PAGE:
Past Imperfect: The Long Road To Humility

Posted by JWeill on January 27th, 2011

Past Imperfect is a new series focusing on the history of the game. Every Thursday, RTC contributor JL Weill (@AgonicaBoss) highlights some piece of historical arcana that may (or may not) be relevant to today’s college basketball landscape.  This week: in a week BYU and San Diego State meet for a top 10 matchup, a look at two key figures in each school’s basketball history.

It’s June 1991, and Steve Fisher is in a good mood, a really good mood. It may seem odd, given he’s just emerged from coaching Michigan to a 14-15 record, his first losing season in his brief stint as a head coach. To add to it, he’s just graduated his leading scorer and captain. And yet, here is Fisher, serene and smiling in his bespectacled, professorial way. If it looks as if he knows something the rest of us don’t, that’s because he does.

What Fisher knows is that he’s just signed the best freshman class in school history – maybe in NCAA history. Combined, Chris Webber, Juwan Howard, Jalen Rose, Ray Jackson and Jimmy King will go on to win 97 games for the Wolverines, coming within reach of back-to-back national titles. It’s also a crew that will have most of its wins expunged. But Fisher doesn’t know any of that yet. All he knows right now is that after a trying season, the cavalry is coming in baggy shorts and tall black socks, a group of young men who will change college basketball and the coach who brought them together. Forever.

* * *

It’s July 1991, and a 7-foot-6 Mormon basketball player – one of the tallest men on the planet, probably the world’s tallest Mormon — is giving up the game that is going to make him a millionaire someday. Well, maybe not exactly giving up, because what Shawn Bradley is really doing is taking a break to spread the word of God. For two years.

That he’s just finished an All-American freshman season in which he set an all-time record for blocks in a game is immaterial right now. The game-changing giant is heading to Australia to take a break, not knowing if he’ll ever play the game he’s loved his whole life again. It will be a confusing, often frustrating time, but one that will change him. Forever.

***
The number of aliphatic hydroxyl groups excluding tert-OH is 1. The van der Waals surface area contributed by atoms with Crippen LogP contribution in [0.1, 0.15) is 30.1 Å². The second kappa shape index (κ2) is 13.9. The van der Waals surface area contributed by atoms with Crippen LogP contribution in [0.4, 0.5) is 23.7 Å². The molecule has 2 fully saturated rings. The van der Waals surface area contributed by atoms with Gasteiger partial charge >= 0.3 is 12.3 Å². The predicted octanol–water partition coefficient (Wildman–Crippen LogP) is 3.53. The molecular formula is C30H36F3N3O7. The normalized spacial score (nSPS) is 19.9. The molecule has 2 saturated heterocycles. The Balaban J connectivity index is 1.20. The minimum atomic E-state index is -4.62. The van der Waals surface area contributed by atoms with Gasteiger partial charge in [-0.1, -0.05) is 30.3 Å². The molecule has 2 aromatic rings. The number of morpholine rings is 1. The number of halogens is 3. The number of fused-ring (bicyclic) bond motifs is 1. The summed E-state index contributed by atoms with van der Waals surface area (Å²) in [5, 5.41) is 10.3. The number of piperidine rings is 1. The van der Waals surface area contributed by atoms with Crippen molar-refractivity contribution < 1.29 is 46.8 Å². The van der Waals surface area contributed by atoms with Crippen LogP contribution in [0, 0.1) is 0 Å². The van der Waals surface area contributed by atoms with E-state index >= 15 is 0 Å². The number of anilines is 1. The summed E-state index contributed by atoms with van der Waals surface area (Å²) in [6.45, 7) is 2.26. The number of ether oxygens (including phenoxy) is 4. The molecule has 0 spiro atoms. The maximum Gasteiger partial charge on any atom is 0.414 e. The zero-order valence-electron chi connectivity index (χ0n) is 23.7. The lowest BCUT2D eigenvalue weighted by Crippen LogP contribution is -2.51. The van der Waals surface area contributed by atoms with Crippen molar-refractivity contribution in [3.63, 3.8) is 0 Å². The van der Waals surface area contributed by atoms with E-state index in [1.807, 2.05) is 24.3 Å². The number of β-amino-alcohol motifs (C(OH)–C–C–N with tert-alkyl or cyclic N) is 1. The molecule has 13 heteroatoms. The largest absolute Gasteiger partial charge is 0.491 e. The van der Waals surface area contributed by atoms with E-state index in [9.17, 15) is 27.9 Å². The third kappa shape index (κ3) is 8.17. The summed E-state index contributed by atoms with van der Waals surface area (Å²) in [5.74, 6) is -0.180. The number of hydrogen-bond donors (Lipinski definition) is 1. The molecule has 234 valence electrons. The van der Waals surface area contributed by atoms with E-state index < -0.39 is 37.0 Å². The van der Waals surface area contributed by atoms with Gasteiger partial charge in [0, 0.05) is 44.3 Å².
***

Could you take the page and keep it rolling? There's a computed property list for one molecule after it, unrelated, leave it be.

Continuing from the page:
* * *

In many ways, Fisher is an unlikely spark for the basketball revolution that’s coming. A former high school coach in Park Forest, Ill., Fisher was on the slow track. For 10 years an assistant coach, Fisher was never the lead guy. Like all college assistants, he was the brains and hard work behind the scenes. He went on recruiting trips, sure, but the glory, and of course the headaches, ultimately went to the man in the seat beside him.

Interim coach Steve Fisher led Michigan to the 1989 championship.

Then came March 1989, and the man in the seat beside him, Bill Frieder, was fired for taking another job before Michigan’s season has come to an end. The NCAA tournament is one day away and now Fisher is the one responsible for wins or losses. Of course he is nervous. So what does the accidental head coach go out and do? He wins the whole damn thing. In a matter of three weeks, there’s more glory than Steve Fisher ever imagined, and all after just six games. It’s a story too remarkable to be believable, but believable because it is true. Six games and Fisher had just reached the pinnacle of the job he’d only just joined by accident. Six games and a mountain of glory you can only tumble down from.

Because what can Steve Fisher do to follow up six-and-oh my God?

* * *

Humbled. That’s what the seven-and-a-half foot redhead feels after giving up his hoop dreams for his Mormon mission. What Bradley went through during his two years in Australia was life-altering. Never mind the heat, the leeches, the sick, the dying he took to helping as part of his mission. What Bradley learned was nothing less than the value of his life. Far away now were the cheers of the crowd when he sent a lazy shot – hell, most any shot – hurtling back toward the face of some guy a foot smaller than he was. Long gone were the interviews and adulation that came with being very good at being very tall.

Also a lifetime away was home. Castle Dale, Utah, is a small place, only about 1,700 people in 1990. That was the year Shawn Bradley was one of the nation’s best high school basketball players, a McDonald’s/Parade/everything All-American who had his pick of the best basketball programs in the country. But Castle Dale is a small place, perfect for a giant kid. So it wasn’t a surprise when the world’s tallest Mormon chose the most prominent Mormon college in the world that just so happened to be a few hours from home.

Shawn Bradley was all smiles as the second overall pick in the 1993 NBA Draft.